This obituary for Emma Ward Bucknell was run in a 1927 issue of the Cazenovia Republican.
A recent piece on “NBC Nightly News” featured an interview with Katherine Bucknell, who discussed her ancestor, a survivor of the R.M.S Titanic disaster 100 years ago.
That survivor was Emma Ward Bucknell.
Emma was born in India in 1853 to William and Cordelia Ward, who were missionaries of the Baptist Church. Cordelia was born in Erieville in 1824, a daughter of Dr. John Heffron, the area’s first resident physician. She graduated from the Cazenovia Seminary in 1842, met then married William Ward in 1850. Ward, a graduate of Madison University (now known as Colgate) received a degree in divinity and moved to India with Cordelia.
After a few years of serving in India, the couple were furloughed back to Central New York, were William was given a pastorate in Wellsville. Cordelia passed away in 1859 and was sent to Erieville for burial.
William quickly remarried and returned to his work in India. Emma, then six years old, was sent to live with her aunt, Maria Goodell, in Cazenovia. Emma grew up and attended Cazenovia Seminary, as her mother had.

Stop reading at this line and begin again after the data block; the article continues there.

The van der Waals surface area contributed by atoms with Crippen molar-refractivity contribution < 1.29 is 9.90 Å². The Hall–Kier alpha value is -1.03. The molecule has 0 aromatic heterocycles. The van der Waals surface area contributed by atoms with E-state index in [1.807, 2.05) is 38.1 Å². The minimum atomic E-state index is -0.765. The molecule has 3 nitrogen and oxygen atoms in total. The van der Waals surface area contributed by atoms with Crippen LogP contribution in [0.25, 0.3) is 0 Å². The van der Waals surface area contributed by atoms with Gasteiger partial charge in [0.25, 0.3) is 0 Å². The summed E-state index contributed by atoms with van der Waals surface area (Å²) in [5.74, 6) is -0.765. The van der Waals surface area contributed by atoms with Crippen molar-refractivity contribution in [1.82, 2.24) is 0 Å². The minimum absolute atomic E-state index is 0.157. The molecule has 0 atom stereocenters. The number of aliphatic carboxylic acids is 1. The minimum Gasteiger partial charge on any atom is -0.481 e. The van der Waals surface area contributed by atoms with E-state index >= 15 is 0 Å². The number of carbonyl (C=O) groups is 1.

When she was about 17 years old, William was again furloughed and this time took his family to Beverly, N.J., to preach and solicit funds for his missionary work.
It was there he met William Bucknell, a wealthy benefactor of Baptist causes, so much that Lewisburg University in Pennsylvania changed its named to Bucknell.
After loosing his second wife, Bucknell decided to remarry and began to court Emma – even though she was 40 years his junior.
He tried to convince her and her father he would make a good husband. Emma finally consented, and the two were married around 1871. It was sort of a quid-pro-quo where William Ward, now being more financially secure, went back to continue his work in India.